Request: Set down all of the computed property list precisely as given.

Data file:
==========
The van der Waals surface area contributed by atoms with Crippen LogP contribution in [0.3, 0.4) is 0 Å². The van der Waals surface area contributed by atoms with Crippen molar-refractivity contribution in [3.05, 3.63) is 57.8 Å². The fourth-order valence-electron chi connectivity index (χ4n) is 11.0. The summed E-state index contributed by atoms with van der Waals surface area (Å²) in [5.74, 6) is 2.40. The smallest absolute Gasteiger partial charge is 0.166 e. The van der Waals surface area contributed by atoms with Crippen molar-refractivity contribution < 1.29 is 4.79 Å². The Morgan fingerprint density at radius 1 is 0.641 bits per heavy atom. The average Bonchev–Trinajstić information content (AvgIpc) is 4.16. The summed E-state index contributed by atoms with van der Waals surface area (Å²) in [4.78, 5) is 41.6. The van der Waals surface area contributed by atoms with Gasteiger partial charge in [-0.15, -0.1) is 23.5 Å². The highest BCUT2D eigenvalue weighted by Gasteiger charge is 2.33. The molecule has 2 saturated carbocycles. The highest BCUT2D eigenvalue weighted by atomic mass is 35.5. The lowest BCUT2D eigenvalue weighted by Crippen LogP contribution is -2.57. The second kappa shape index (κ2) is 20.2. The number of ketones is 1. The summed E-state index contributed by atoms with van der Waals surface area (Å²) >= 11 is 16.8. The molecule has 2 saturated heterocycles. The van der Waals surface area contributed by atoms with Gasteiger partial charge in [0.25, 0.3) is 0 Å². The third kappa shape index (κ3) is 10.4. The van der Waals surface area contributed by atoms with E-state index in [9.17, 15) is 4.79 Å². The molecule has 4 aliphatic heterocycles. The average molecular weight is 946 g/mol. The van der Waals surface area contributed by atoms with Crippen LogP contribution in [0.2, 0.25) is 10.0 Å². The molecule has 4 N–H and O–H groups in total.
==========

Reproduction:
The van der Waals surface area contributed by atoms with Crippen LogP contribution in [0.3, 0.4) is 0 Å². The van der Waals surface area contributed by atoms with Crippen molar-refractivity contribution in [3.05, 3.63) is 57.8 Å². The fourth-order valence-electron chi connectivity index (χ4n) is 11.0. The summed E-state index contributed by atoms with van der Waals surface area (Å²) in [5.74, 6) is 2.40. The smallest absolute Gasteiger partial charge is 0.166 e. The van der Waals surface area contributed by atoms with Crippen molar-refractivity contribution < 1.29 is 4.79 Å². The Morgan fingerprint density at radius 1 is 0.641 bits per heavy atom. The average Bonchev–Trinajstić information content (AvgIpc) is 4.16. The summed E-state index contributed by atoms with van der Waals surface area (Å²) in [4.78, 5) is 41.6. The van der Waals surface area contributed by atoms with Gasteiger partial charge in [-0.15, -0.1) is 23.5 Å². The highest BCUT2D eigenvalue weighted by Gasteiger charge is 2.33. The molecule has 2 saturated carbocycles. The highest BCUT2D eigenvalue weighted by atomic mass is 35.5. The lowest BCUT2D eigenvalue weighted by Crippen LogP contribution is -2.57. The second kappa shape index (κ2) is 20.2. The number of ketones is 1. The summed E-state index contributed by atoms with van der Waals surface area (Å²) >= 11 is 16.8. The molecule has 2 saturated heterocycles. The van der Waals surface area contributed by atoms with Gasteiger partial charge in [0.25, 0.3) is 0 Å². The third kappa shape index (κ3) is 10.4. The van der Waals surface area contributed by atoms with E-state index in [9.17, 15) is 4.79 Å². The molecule has 4 aliphatic heterocycles. The average molecular weight is 946 g/mol. The van der Waals surface area contributed by atoms with Crippen LogP contribution in [0.2, 0.25) is 10.0 Å². The molecule has 4 N–H and O–H groups in total.